90 FEDERAL REPORTER.
such petition and the order thereon are neither of them absolutely necessary. Wl1en the case comes up, the writ of error gives the court jurisdiction. Ex parte Ralston, 119tJ. S. 613, 7 Sup. Ct. 317. In Trust Co. v. Stockton, 18 C. C. A. 408, 72 Fed. 1, it is held that a formal petition for the allowance of a writ of error is not requisite to the vesting of the jurisdiction in the circuit court of apI)eals. Therefore, when the writ was tested by the clerk of the circuit court, without the filing of any petition therefor, or the allowance thereof by any judge, but the judge subsequently, and within the time limited, signed a bill of exceptions and a citation, held, that this was sufficient to give jurisdiction to the appellate court. Ex parte Virginia Com'rs, 112 U. S. 178, 5 Sup. Ct. 421; Davidson v. Lanier,4 Wall. 453. This ground for dismissing the writ cannot prevail. So also with the other ground,-the absence of a bill of exceptions. The errors complained of are errors, it any, patent on the record. There is no disputed question of fact, nor any ruling on any question of fact. The only question in the case is one of law. No bill of exceptions was necessary. Plow Co. v. Webb, 141 U. S. 623, 12 Sup. Ot. 100; Baltimore & P. R. Co. v. Trustees of Sixth Presbyterian Church, 91 U. S. 127; Young v. Martin, 8 Wall. 354; Clinton v. Railway Co., 122 U. S. 469, 7 Sup. Ot. 1268. The objections as to the bond cannot be sustained. The bond distinctly states that W. C. McQueens signs as surety. It was approved by the judge on 18th March, 1898, and the citation bears date the same day. The motion is dismissed,with costs.
CITY OFWII,MINGTON v. RICAUD.
(Circuit Court of Appeals, Fourth Circuit. November 1, 1898.) No. 268.
TAXATION-ERROlQ"EOUS LISTING OF PROPERTY BY CORPORATION-ESTOPPEL.
The action of the cashier of a national bank in giving in to the officers of the city for taxation against the bank a number of the shares of its stock, taxable under the laws of the state to the stockholders, does not estop a receiver subsequently appointed for the bank, but before the tax Is paid, from setting up the mistake.
2. SAME-AcTION TO RECOVER TAX PAID.
Under a statute of North Carolina which prohibits the Issuance of an Injunction to restrain the collection of any tax, and requires the payment of all taxes levied, but authorizes the bringing of an action therefor after demand, and their recovery back, If found for any reason Invalid or excessive, the fact that a board is provided for the correction of mistakes in tax lists does not exclude the right of action to recover a tax paid, on the ground that the property was listed by mistake.
In Error to the Oircuit Court of the United States for the Eastern District of North Oarolina.
This case comes up on writ of error from the circuit court of the United StaU:s for the Eastern district of North Carolina. The action was at law. and was by stipulation heard by the court without the Intervention of a The court below found for the plaintiff. and the case is hel'e on
CITY OF WILMINGTON V. RICAUD.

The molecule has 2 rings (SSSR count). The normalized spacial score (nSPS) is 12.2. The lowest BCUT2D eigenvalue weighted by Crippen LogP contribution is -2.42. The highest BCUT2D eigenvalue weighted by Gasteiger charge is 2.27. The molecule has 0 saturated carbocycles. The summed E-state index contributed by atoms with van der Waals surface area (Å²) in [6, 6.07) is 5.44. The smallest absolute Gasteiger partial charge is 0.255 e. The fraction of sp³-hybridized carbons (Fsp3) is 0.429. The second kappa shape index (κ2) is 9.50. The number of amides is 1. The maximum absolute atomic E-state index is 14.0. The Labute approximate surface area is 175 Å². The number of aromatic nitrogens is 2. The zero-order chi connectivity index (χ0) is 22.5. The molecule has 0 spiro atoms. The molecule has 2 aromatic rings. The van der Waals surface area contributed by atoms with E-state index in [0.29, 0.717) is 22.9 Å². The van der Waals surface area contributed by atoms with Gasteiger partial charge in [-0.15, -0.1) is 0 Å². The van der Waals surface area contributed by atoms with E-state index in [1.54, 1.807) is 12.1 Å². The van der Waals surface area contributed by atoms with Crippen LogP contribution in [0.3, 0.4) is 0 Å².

assignments of error. ,No bill of exceptions is In the record. As the errors charged are errors of law on the face of the record (Young v. Martin, 8 Wall. 354) such bill is not necessary. The First National Bank of Wilmington was totally insolvent in June, 1891. The insolvency was declared 24th November, 18m, and on the next day S. O'B. Uobinson was appointed receiver the comptroller of the currency. He acted as such receiver until 31st December, 1895, when he resigned, and A. G. Ricaud was appointed as his successor. In June, 1891, one H. 1\1. Bowden, cashier of the bank, went before the board of tax listers or assessors of the city of Wilmington for the purpose of listing the taxa-ble property of the bank. He included in this taxable property 1,096 shares of the capital stock, which was thereupon assessed, after making certain deductions as provided law, at $55,105, and upon this was levied a tax of 1% per cent., amounting to $826.58. The bank did not own any of its capital stock; indeed, could not be the owner of its own stock. Rev. St. U. S. § 5201. But the shares so listed were the property of shareholders residents in said city of Wilmington. The law of the state of North Carolina on this subject is as follows (Act 1891, c. 326, § 42): "That stockholders in every bank shall be assessed on the value of the shares in the city where the bank is located for the purpose of taxation for the state and shall be listed in the name of the corporation by the cashier and the tax due the state shall be paid direct to the state treasurer, and that the owners of shares in any bank shall list the value of their respective shares in the county, town, precinct, village or city where they reside for the purpose of county and school taxation." The capital stock of the bank consisted of 2,500 shares, of the par value of $100 each, of which residents of Wilmington owned 1,096 shares. The receiver (Robinson) refused to pay this tax. Thereupon levy was threatened upon the real estate of the bank, and on 10th June, 1896, the receiver paid the tax under protest. He then brought this suit for the recovery of the money so paid. The law of Korth Carolina on this subject is as follows: "That no injunction shall be granted by any court or judge in this state to restrain the collection of any tax or any part thereof hereafter levied, nor to restrain the sale of any property for the non-payment of any such tax, '" '" '" but in every case the person or persons claiming any tax or any part thereof, to be for any reason invalid '" '" '" who shall pay the same to the tax collector or other proper authority in all respects as though it was legal and valid, such person may, at any time, '" '" '" after such payment, demand the same '" '" '" from the treasurer of the state or of the county, city or town for the benefit or under the authority or by the request of which the same was levied, and if the same shall not be refunded '" '" '" may sue such county, city or town for the amount so demanded, '" '" '" and if upon the trial it shall be determined that such tax or any part thereof was levied or assessed for an illegal or unauthorized purpose or was for any reason invalid 011 excessive, judgment shall be rendered therefor. with interest." The laws of North Carolina provide the means of correcting mistakes made in listing property for taxation. Laws 1891, c. 326, § 25. '.rhe board of assessors meet on the second Monday in July, and rectify the tax list and valuation reported to them. This power does not preclude the relief provided in the same chapter, quoted above. Suit having been brought, the case was submitted to the judge without a jury, and he found for the plaintiff.